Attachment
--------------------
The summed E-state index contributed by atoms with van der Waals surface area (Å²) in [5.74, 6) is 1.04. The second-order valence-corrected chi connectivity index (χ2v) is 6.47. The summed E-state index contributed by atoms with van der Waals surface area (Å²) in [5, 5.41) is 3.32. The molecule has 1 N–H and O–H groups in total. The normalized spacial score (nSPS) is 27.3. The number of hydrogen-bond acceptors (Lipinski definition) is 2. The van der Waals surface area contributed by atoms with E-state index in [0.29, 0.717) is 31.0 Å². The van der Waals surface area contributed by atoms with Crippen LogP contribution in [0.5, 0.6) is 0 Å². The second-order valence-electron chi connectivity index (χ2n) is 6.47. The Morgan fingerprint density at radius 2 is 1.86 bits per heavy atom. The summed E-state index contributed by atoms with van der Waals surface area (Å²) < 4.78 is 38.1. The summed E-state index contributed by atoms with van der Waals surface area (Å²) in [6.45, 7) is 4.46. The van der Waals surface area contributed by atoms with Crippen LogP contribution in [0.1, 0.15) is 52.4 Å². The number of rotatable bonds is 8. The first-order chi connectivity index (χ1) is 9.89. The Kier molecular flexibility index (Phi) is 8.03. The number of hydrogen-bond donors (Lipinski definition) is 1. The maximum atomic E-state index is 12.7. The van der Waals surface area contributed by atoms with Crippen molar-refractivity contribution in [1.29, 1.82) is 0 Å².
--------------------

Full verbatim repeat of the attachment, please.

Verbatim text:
The summed E-state index contributed by atoms with van der Waals surface area (Å²) in [5.74, 6) is 1.04. The second-order valence-corrected chi connectivity index (χ2v) is 6.47. The summed E-state index contributed by atoms with van der Waals surface area (Å²) in [5, 5.41) is 3.32. The molecule has 1 N–H and O–H groups in total. The normalized spacial score (nSPS) is 27.3. The number of hydrogen-bond acceptors (Lipinski definition) is 2. The van der Waals surface area contributed by atoms with E-state index in [0.29, 0.717) is 31.0 Å². The van der Waals surface area contributed by atoms with Crippen LogP contribution in [0.5, 0.6) is 0 Å². The second-order valence-electron chi connectivity index (χ2n) is 6.47. The Morgan fingerprint density at radius 2 is 1.86 bits per heavy atom. The summed E-state index contributed by atoms with van der Waals surface area (Å²) < 4.78 is 38.1. The summed E-state index contributed by atoms with van der Waals surface area (Å²) in [6.45, 7) is 4.46. The van der Waals surface area contributed by atoms with Crippen LogP contribution in [0.1, 0.15) is 52.4 Å². The number of rotatable bonds is 8. The first-order chi connectivity index (χ1) is 9.89. The Kier molecular flexibility index (Phi) is 8.03. The number of hydrogen-bond donors (Lipinski definition) is 1. The maximum atomic E-state index is 12.7. The van der Waals surface area contributed by atoms with Crippen molar-refractivity contribution in [1.29, 1.82) is 0 Å².